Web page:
Articles Posted in California Courts of Appeal

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Sayta leased a bedroom in a San Francisco apartment; renewal was on a month-to-month basis after August 2013. In 2013-2015, disputes between Sayta and the landlords were taken to the superior court and San Francisco Rent Board. In 2015, Sayta filed contract and tort claims. The landlords cross-complained. A Settlement Agreement included a mutual release, dismissal, withdrawal of pending rent board petitions, termination of Sayta’s tenancy, waiver of unpaid rent, and return of Sayta’s security deposit. The Agreement stated that it “shall remain confidential” and provided for liquidated damages of $15,000 and for summary enforcement (Code of Civil Procedure 664.6). Months later, Sayta claimed he had received only a partial refund and the landlords “had placed [the Agreement] . . . on the public record,” potential landlords had access to the Agreement, and Sayta had been denied housing as a result. The landlords acknowledged providing the Board a copy of the Agreement in response to the Board’s request concerning an earlier-filed proceeding that Sayta had not dismissed. The court of appeal held that, because the parties failed to request, before dismissal, that the trial court retain jurisdiction to enforce the settlement, or seek to set aside the dismissals, the court lacked jurisdiction to entertain Sayta's motion. View "Sayta v. Chu" on Justia Law

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The Court of Appeal affirmed the trial court's finding that defendant violated her settlement agreement with the City and permanently enjoining her from terminating tenancies at 1263–1267-1/2 North Crescent Heights Boulevard in West Hollywood. However, the court reversed the trial court's imposition of a permanent injunction because the injunction in its current state was unenforceable. In this case, defendant offered units 1265-1/2, 1265-3/4 and 1267 for rent within 10 years of their withdrawal. Consequently, defendant must offer the previously withdrawn units for rent or lease to the displaced tenants. However, defendant does not have to offer the units at their previous rental rates. The court explained that, after remand and upon motion, the trial court should exercise its discretion and determine once again which party is entitled to recover attorney fees. View "City of West Hollywood v. Kihagi" on Justia Law

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After a shopping center tenant defaulted on a secured loan, the lender took possession of the premises through foreclosure and transferred its interest to a third party. The third party then surrendered the premises and the landord filed suit against the lender to enforce the lease obligations. The Court of Appeal reversed the grant of summary adjudication for the landlord, holding that the purchase of the leasehold estate in this case—identified in the deed of trust by reference to the lease—did not constitute an express agreement to assume the obligations of the lease. In this case, the record showed that the lender did not expressly assume the lease. View "BRE DDR BR Whittwood CA, LLC v. Farmers & Merchants Bank" on Justia Law

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Duarte's Oakland property was occupied by Bowers. Bowers’s daughter, Pleasants, moved into the property and remained after Bowers died. In February 2012, Duarte gave Pleasants a 45-day notice to quit, but she did not leave. On April 19, Duarte obtained landlord-tenant insurance coverage for the property with Pacific, including “Owners, Landlords & Tenants Liability Coverage,” effective April 19, 2012. In June 2012, Pleasants sued Duarte, alleging that habitability defects had allegedly existed throughout the tenancy. Duarte tendered defense of the suit to Pacific, which denied coverage. Duarte sought a declaration that the policy required Pacific to defend the tenant suit and sought damages for breach of contract. Pacific alleged material misrepresentations by Duarte on the application; he represented that there were no disputes concerning the property although he knew that the tenant had complained to the city and that there was no business conducted on the property although he knew the tenant was running a business. The court of appeal ruled in favor of Duarte. Pacific’s question about the existence of pending claims, property disputes, or lawsuits concerning the property was “utterly ambiguous.” Pacific did not show that Duarte knew a “business” was conducted on the property at the time he submitted his application. View "Duarte v. Pacific Specialty Insurance Co." on Justia Law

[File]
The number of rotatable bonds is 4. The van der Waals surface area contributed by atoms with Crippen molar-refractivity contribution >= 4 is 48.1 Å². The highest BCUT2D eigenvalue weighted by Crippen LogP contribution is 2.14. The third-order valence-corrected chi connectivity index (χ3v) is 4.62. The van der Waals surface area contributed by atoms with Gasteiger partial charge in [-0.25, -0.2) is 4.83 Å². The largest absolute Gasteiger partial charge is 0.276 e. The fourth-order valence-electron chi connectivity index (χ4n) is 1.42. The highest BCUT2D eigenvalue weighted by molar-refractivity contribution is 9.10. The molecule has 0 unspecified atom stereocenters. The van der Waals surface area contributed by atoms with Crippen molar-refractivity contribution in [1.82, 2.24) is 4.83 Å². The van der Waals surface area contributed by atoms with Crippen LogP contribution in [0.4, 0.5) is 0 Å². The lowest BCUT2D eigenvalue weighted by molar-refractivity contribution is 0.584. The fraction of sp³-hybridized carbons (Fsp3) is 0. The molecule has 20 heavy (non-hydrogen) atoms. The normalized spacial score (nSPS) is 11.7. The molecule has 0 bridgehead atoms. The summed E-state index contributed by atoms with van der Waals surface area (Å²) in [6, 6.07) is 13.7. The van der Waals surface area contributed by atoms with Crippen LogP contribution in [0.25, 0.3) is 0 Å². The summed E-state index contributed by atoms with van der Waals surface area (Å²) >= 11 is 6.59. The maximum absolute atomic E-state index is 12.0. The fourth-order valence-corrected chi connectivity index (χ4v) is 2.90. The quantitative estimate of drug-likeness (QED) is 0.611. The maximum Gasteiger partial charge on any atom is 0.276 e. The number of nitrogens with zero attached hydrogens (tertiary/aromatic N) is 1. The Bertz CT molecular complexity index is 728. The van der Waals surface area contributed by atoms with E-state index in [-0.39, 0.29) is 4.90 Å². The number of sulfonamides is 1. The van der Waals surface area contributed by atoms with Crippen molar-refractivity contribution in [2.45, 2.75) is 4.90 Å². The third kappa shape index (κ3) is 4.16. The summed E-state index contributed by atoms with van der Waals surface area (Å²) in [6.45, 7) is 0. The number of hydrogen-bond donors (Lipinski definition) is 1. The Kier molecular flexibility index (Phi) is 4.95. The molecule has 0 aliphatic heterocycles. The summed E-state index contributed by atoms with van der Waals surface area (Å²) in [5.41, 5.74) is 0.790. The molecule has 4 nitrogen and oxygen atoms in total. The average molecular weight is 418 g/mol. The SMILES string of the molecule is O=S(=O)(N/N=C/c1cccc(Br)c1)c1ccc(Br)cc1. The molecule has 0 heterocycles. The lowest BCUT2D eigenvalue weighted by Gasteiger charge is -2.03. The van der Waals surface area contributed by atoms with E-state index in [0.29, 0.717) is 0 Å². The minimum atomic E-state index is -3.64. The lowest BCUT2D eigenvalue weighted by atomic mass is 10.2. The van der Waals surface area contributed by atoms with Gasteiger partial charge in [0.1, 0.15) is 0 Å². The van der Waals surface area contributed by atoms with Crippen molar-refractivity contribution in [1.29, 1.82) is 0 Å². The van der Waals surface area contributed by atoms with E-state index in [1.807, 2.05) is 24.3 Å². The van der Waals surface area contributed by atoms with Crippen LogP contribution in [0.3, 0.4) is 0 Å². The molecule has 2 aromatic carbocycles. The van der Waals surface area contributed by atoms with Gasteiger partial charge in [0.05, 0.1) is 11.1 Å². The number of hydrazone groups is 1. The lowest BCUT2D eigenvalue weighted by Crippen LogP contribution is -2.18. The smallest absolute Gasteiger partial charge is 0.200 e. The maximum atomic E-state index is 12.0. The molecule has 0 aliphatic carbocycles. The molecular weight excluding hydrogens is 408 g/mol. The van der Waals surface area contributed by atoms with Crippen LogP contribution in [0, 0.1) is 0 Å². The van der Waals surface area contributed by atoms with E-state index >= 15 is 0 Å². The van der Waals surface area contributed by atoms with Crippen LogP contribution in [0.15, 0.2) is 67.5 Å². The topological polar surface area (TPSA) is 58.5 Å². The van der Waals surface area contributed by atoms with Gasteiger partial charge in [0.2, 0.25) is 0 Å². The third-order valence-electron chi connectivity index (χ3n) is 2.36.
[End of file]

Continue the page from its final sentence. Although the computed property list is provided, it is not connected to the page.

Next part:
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The landlord filed a unlawful detainer action against Nancy, her adult son Donn, and Donn‘s wife Olga, alleging that they refused to vacate a unit in a building that was withdrawn from residential rental use pursuant the Ellis Act. (Gov. Code 7060). The trial court granted a motion to quash the complaint, finding that the landlord failed to tender a relocation payment to Donn and Olga‘s minor son David, as required by section 37.9A(e) of the San Francisco Residential Rent Stabilization and Arbitration Ordinance. The landlord had paid each of the adults $2,632.55 and had given Nancy another $1,755.03, as payment of the first half of additional relocation payment due to her senior status. The appellate division of the superior court affirmed the trial court‘s order. The court of appeal reversed, holding that a minor displaced by an Ellis Act eviction is not a “tenant” under the Ordinance. The court distinguished between “lawful occupants” and “tenants.” View "Danger Panda, LLC v. Launiu" on Justia Law